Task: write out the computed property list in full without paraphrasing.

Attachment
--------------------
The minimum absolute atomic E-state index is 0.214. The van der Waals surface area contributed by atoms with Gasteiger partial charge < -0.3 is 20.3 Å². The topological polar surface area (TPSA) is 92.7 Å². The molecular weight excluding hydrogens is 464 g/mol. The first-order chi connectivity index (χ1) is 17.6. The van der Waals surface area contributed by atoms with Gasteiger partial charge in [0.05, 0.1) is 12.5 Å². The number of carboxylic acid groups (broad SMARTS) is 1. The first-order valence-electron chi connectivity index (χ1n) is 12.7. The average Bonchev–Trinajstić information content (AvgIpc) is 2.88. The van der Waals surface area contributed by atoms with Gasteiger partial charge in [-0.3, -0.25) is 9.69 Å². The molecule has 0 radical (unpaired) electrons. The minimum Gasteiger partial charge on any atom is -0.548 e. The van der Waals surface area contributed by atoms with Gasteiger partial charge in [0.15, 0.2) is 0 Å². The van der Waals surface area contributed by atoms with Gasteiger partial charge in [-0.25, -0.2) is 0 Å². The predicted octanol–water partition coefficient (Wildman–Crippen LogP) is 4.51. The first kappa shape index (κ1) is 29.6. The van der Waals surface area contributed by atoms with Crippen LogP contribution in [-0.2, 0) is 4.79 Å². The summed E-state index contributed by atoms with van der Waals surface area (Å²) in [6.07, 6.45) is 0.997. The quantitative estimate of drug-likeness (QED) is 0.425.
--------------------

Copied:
The minimum absolute atomic E-state index is 0.214. The van der Waals surface area contributed by atoms with Gasteiger partial charge < -0.3 is 20.3 Å². The topological polar surface area (TPSA) is 92.7 Å². The molecular weight excluding hydrogens is 464 g/mol. The first-order chi connectivity index (χ1) is 17.6. The van der Waals surface area contributed by atoms with Gasteiger partial charge in [0.05, 0.1) is 12.5 Å². The number of carboxylic acid groups (broad SMARTS) is 1. The first-order valence-electron chi connectivity index (χ1n) is 12.7. The average Bonchev–Trinajstić information content (AvgIpc) is 2.88. The van der Waals surface area contributed by atoms with Gasteiger partial charge in [-0.3, -0.25) is 9.69 Å². The molecule has 0 radical (unpaired) electrons. The minimum Gasteiger partial charge on any atom is -0.548 e. The van der Waals surface area contributed by atoms with Gasteiger partial charge in [0.15, 0.2) is 0 Å². The van der Waals surface area contributed by atoms with Gasteiger partial charge in [-0.25, -0.2) is 0 Å². The predicted octanol–water partition coefficient (Wildman–Crippen LogP) is 4.51. The first kappa shape index (κ1) is 29.6. The van der Waals surface area contributed by atoms with Crippen LogP contribution in [-0.2, 0) is 4.79 Å². The summed E-state index contributed by atoms with van der Waals surface area (Å²) in [6.07, 6.45) is 0.997. The quantitative estimate of drug-likeness (QED) is 0.425.